Rubbish Roundup 10th June

Rubbish Roundup 10th June

Rubbish Roundup 10th June

The UK waterways clean up charity The Canal and River Trust are calling on people to pick up just one piece of litter from near rivers and canals. It said if people do this, England and Wales’ rivers and canals could be plastic-free within a year.

The charity’s volunteers spend more than 100,000 hours cleaning up the millions of pieces of plastic that ends up in waterways every year. It calls canals and rivers ‘plastic highways’ and said it was a huge problem for wildlife.

A survey carried out by the charity showed that plastic bags, bottles, disposable cups, and food wrappers accounted for 59% of the waste that was found.


Plastic Bottle in River


Two Doncaster schoolchildren organised a competition at their school where pupils had to design posters warning people about the dangers of litter. Two winners were selected and their designs are being brought to life by the council’s graphic designers so they can be used as part of their anti-littering campaign.

The ‘This is My Doncaster – Keep it Clean’ campaign has seen the council dedicate extra resources to tackling litter, fly tipping, graffiti, and dog fouling as well as organising litter picks and community projects.

A local councillor said that the children should be proud of themselves for caring about the environment and added that if the litter problem is not taken seriously, the world could be a very different place for the children in the future.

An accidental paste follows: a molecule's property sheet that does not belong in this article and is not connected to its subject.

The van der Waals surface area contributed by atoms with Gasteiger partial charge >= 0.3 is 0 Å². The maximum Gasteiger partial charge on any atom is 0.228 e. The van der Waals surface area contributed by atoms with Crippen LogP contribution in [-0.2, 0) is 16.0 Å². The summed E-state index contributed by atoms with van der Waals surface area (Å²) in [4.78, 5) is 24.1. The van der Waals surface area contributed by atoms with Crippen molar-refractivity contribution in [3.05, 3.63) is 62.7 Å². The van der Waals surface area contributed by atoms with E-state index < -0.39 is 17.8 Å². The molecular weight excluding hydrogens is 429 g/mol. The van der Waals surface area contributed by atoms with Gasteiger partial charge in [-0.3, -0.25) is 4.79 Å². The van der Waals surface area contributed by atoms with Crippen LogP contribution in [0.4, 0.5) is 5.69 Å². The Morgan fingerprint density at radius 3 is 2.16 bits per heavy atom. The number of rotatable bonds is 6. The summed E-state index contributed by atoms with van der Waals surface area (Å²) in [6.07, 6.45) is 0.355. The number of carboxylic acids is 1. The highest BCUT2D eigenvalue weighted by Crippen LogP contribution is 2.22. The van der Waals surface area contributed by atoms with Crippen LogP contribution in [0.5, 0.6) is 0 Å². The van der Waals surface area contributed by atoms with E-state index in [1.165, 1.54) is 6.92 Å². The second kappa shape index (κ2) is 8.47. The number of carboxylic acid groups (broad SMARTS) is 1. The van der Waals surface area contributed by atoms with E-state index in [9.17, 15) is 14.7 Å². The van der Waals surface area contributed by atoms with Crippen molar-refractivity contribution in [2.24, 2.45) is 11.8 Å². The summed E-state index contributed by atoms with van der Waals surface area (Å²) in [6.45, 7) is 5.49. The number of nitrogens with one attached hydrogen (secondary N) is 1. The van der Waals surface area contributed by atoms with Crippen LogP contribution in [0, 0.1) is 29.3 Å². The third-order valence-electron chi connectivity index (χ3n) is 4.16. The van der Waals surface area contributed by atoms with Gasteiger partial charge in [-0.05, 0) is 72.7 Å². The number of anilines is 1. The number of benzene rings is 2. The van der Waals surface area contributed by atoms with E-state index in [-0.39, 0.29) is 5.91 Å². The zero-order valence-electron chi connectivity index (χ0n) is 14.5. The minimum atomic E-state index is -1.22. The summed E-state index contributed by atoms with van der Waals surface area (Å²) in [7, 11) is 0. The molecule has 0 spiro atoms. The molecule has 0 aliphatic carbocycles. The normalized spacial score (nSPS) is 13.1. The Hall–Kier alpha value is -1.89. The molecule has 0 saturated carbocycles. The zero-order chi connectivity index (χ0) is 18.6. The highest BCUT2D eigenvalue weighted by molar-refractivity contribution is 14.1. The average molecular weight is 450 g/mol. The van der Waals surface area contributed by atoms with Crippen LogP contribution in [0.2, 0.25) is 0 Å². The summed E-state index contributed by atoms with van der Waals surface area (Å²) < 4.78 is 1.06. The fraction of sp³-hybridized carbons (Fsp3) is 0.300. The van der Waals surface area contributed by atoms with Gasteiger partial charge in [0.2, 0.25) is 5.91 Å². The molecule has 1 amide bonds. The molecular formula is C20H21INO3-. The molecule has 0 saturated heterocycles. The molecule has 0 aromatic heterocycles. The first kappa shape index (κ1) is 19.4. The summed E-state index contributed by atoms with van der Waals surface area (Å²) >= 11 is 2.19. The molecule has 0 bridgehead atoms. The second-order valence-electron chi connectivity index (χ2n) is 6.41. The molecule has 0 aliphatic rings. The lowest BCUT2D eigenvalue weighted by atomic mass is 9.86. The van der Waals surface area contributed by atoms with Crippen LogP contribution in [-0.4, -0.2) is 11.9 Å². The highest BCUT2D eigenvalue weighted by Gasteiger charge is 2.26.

Littering offences in Glasgow have reduced by a staggering 83% over the last nine years, according to figures released by Police Scotland. In 2010, there were 150 fines handed out for littering. Numbers peaked at 209 in 2012, and there has been a steady decline since. Last years, there were only 15 fixed penalties handed out.

A spokesperson for Keep Scotland Beautiful said that even though less fines are being handed out, the litter problem still persists. She said that everyone needs to take responsibility for litter, and added that enforcement is only part of the solution to the problem.

The charity believes that education and the provision of adequate recycling and waste disposal facilities are crucial in changing people’s behaviour around littering.